Trailblazers in Soil Health: No-till on the Plains

Photo shows Steve Swaffar, Executive Director of No-till on the Plains (left) with Jim Johnson, Agronomist at Noble Research Institute (right) examining soil. Steve is an active SHLL member, passionate about his work, attending every meeting, sharing his experiences openly and providing thoughtful questioning and feedback to his peers. No-till on the Plains is a farmer led organization and pioneer in soil health efforts.

Soil health is on a lot of people’s minds these days, but that hasn’t always been the case- especially on larger scale farms in the United States. Two years ago, the Food Lab started the Soil Health Leadership Lab (SHLL) to help offer shared learning and resources among soil health professionals. No-till on the Plains Executive Director, Steve Swaffar, was one of the first to join the SHLL and No-till on the Plains has been an early pioneer in soil health efforts, being founded almost thirty years ago. Learning from their organizational experience will help us make strides today as more stakeholders from farmers to food companies are committing to soil health initiatives to save water, reduce pesticide and fertilizer use and address climate change.

In the 1990’s, large-scale farmers who wanting to protect their soil lacked information- there was no guidelines in conventional agricultural circles. No-till on the Plains was a catalyst to asking questions and bringing together farmers and conservation specialists to tackle the critical question of how to keep soil on the farm field and investigate the cascade of positive ramifications for water resources, fertilizer and pesticide use, weed pressure and nutrient cycles. We see this same drive now especially in how to measure farmer ROI from implementing soil health practices, creating markets for more diverse crops in corn, soy, wheat, canola heavy rotations and integrating livestock back into cropping systems.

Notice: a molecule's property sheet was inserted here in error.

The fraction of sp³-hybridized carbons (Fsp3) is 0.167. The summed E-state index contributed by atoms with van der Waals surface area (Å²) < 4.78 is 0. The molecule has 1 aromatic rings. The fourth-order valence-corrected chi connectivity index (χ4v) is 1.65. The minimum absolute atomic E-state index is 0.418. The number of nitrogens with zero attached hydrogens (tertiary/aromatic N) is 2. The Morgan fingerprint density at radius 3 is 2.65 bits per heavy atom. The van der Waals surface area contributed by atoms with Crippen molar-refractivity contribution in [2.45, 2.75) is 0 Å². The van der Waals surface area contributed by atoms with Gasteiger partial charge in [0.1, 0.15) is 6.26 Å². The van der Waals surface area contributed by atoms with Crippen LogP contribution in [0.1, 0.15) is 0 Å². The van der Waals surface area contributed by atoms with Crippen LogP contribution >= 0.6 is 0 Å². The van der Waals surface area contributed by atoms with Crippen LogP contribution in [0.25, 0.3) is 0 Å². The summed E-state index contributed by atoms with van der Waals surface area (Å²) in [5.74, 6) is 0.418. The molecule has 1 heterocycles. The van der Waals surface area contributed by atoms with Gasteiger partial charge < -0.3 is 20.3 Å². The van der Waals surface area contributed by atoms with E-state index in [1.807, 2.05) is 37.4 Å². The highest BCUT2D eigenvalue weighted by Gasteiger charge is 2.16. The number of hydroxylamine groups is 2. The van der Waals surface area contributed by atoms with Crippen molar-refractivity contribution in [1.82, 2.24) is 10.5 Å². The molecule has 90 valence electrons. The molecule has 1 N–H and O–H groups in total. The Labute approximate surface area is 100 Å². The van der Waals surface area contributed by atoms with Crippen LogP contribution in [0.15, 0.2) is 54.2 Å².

No-till on the Plains experienced another barrier to early adoption- lack of appropriate equipment that would seed fields without tilling. Farmer’s used the No-till on the Plains community to share equipment hacks and compare notes in the early days before a lot of research had been done. Now, airseeders and no-till planters have filled that vacuum. Research-based protocols have developed around how to manage weeds, plant and harvest in the way that best protects and improves the integrity of the soil to support healthy soil, water and nutrient systems. These are huge accomplishments. In recent years, we have seen similar interest and innovations in crop rotations and integration of small grains in soy and corn rotations. Engaging stakeholders from crop insurance companies, banks and food companies will help lead to more widespread adoption on the farm.

At this moment in time, we are at a watershed moment. The buzz around regenerative agriculture and growing concerns around climate change have more people than ever, including farmers, technological innovators, food companies, policy makers and investors, interested in making wide scale improvements to soil health and climate change. Through the Food Lab’s Soil Health Leadership Lab (SHLL) and our other projects, we are helping to connect organizations and leaders like Steve Swaffar that are pushing the envelope forward and identifying how to connect with and support farmers.

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